Supply Chain Courses

By Frank Bolger - Last update

Get Daily news and updates directly to your Email

With the ever-changing nature of prices, promotions and products in today s world, the role of logistics and supply chain management is becoming increasingly more significant and there is a growing demand for qualified logistics and supply chain professionals. In response to this need, colleges are offering more and more courses catering for careers in this area to enable candidates to gain the specialised level of training and experience necessary for successful careers in this industry. Qualified professionals in supply chain management and logistics is crucial for maintaining a company s competitive advantage.

Supply chain management is the process of planning, implementing, and controlling the operations of supply chain as efficiently as possible. It is the oversight of materials, information and finances as they move in a process from supplier to manufacturer to retailer to consumer. Supply chain management involves coordinating and integrating these flows both within and among companies. The ultimate goal of an effective supply chain management system is to reduce inventory. Supply chain management can be divided into 3 main flows:

Product Flow
Information Flow
Finances Flow

The product flow deals with the movement of goods from supplier to customer; the information flow deals with transmitting orders and updating the status of delivery; and the finances flow deals with credit, payment schedules, and title ownership arrangements.

Put simply, supply chain management is about being right: getting the right product, in the right quantity, at the right quality, in the right place at the right time, for the right customer at the right cost. It also deals with many of the functions of business including forecasting, inventory management, purchasing management, warehouse management, information technology, and transport management.

Logistics is the art of managing the supply chain and is thus often regarded as a branch of engineering which deals with people systems rather than machine systems . The word logistics comes from the Greek word logos meaning ratio, word, calculation, reason, speech, oration and it encompasses all of these facets since logistics is the science of managing and controlling the flow of goods, information and other resources including people and energy between the point of origin and the point of consumption.

There is much overlapping of responsibilities in the various possible supply chain roles. Depending on size and function, some organisations may have a transport manager and not a logistics manager, or one warehouse manager overseeing the whole process. Larger manufacturing companies may well employ people in all these roles. The logistics (or distribution) manager has the responsibility for warehousing, stock control, order processing and packaging, planning and scheduling deliveries, and controlling the operation of the company s fleet of vehicles. A transport manager is responsible for organising the transport, scheduling deliveries (inward and outward), organising routes, managing drivers, and vehicle maintenance.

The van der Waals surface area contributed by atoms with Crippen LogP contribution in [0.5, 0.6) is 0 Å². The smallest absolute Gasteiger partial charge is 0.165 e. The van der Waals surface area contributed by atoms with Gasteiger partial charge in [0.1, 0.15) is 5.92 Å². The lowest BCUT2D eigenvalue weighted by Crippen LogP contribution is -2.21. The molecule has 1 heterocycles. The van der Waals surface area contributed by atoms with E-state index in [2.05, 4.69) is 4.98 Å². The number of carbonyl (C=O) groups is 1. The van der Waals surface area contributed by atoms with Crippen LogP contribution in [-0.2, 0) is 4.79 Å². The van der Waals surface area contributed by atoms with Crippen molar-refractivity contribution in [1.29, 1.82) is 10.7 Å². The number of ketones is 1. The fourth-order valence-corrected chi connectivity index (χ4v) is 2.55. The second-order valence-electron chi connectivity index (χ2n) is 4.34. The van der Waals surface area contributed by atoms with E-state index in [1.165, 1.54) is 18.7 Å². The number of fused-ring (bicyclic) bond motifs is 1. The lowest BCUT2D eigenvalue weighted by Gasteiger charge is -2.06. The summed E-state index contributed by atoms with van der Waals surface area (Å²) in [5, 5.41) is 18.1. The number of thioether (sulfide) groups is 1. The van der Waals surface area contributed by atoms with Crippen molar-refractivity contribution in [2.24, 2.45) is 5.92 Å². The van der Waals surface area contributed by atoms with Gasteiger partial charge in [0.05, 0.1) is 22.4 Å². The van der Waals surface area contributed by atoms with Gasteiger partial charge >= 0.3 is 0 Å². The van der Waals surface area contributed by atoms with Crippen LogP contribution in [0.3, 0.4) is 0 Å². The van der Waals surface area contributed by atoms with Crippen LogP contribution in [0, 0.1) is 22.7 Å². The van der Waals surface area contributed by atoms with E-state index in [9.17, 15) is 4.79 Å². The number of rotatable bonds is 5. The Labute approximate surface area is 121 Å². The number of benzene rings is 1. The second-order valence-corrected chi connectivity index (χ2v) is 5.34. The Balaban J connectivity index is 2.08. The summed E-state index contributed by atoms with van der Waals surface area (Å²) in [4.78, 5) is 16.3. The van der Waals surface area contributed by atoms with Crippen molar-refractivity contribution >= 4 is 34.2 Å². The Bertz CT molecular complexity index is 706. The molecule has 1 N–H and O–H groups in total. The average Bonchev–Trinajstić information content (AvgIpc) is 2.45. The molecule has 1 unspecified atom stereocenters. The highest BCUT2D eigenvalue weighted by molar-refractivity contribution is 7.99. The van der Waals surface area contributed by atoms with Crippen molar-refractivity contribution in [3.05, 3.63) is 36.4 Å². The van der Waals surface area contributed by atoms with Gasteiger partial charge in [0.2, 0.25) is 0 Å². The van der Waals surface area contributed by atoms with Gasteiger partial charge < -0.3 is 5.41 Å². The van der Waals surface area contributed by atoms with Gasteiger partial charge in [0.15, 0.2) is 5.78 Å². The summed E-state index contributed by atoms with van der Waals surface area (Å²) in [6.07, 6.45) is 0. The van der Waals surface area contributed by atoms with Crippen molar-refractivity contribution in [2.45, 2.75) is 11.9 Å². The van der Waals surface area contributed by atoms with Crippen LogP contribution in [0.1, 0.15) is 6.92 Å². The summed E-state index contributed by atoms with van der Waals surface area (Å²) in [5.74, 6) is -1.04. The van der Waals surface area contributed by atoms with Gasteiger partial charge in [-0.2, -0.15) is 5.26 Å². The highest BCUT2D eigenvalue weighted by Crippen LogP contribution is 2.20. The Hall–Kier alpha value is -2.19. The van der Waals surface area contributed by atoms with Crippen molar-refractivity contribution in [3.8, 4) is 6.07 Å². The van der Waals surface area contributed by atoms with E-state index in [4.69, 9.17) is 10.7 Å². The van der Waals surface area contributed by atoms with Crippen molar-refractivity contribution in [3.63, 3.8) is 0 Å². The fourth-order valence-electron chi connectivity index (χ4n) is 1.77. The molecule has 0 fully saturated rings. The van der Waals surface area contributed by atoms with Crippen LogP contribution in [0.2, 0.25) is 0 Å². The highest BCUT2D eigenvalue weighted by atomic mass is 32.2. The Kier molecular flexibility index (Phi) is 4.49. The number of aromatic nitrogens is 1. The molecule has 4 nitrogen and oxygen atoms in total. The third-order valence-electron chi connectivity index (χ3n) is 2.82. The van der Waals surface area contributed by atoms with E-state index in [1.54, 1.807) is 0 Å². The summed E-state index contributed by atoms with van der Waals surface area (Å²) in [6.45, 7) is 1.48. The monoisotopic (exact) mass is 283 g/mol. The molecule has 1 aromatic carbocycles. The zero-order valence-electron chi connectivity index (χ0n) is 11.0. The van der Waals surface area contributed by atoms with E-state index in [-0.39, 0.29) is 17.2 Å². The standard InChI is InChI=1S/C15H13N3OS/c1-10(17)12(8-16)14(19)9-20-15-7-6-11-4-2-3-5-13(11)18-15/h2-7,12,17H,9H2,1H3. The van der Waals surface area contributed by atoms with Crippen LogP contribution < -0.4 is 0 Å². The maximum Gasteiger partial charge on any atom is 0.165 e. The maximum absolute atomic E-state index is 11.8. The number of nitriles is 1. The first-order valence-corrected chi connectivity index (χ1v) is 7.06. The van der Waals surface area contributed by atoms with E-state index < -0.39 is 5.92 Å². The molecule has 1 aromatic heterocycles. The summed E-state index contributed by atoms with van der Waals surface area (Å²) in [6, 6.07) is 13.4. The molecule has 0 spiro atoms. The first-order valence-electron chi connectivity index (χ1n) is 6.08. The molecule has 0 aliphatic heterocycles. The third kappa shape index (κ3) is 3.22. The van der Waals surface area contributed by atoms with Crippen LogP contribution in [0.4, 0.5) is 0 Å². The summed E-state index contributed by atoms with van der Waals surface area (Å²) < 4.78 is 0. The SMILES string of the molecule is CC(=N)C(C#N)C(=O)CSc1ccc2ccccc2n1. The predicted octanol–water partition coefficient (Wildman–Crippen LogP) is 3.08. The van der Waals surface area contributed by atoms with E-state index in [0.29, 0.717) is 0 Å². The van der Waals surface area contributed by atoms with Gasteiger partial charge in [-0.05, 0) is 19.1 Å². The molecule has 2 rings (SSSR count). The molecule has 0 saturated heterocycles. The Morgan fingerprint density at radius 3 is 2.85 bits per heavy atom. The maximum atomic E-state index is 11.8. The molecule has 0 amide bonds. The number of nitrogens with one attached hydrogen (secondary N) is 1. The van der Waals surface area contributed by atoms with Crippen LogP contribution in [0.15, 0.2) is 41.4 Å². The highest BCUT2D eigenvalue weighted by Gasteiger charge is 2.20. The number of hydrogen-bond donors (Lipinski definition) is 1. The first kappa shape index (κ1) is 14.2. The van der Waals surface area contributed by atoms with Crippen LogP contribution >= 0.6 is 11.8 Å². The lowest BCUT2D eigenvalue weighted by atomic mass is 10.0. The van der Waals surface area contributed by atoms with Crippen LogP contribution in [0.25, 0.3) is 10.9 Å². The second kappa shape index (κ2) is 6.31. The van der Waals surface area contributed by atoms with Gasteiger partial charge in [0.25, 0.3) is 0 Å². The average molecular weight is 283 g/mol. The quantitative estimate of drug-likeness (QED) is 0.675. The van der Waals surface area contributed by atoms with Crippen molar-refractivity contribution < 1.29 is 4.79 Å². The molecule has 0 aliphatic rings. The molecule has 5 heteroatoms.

Logistics companies that are often hired by manufacturers to carry out supply chain functions, perform all of these roles. Purchasing is also an important aspect of the supply chain, without the right flow of raw materials inward, whether by over or under supply, a manufacturing company s production operation cannot run effectively. The purchaser must also ensure that the best materials are bought at the lowest possible prices, so as to maintain the organisation s profitability. Professionals in supply chain and logistics also work closely with other areas of the business including HR management, manufacturing, marketing, and finance.

Career opportunities in this sector span everything from operations and fleet management to health and safety, planning, and industrial design.

The aim of the growing number of courses in supply chain management is to develop the leaders of change and business improvement in manufacturing, process, transport, and logistics services as well has giving students a good grounding in theory and practice of supply chain management. Supply chain courses generally provide students with a firm understanding of logistics and supply chain management within the context of the overall business.

Frank Bolger

Finding the Work You Love
Computers for Beginners Courses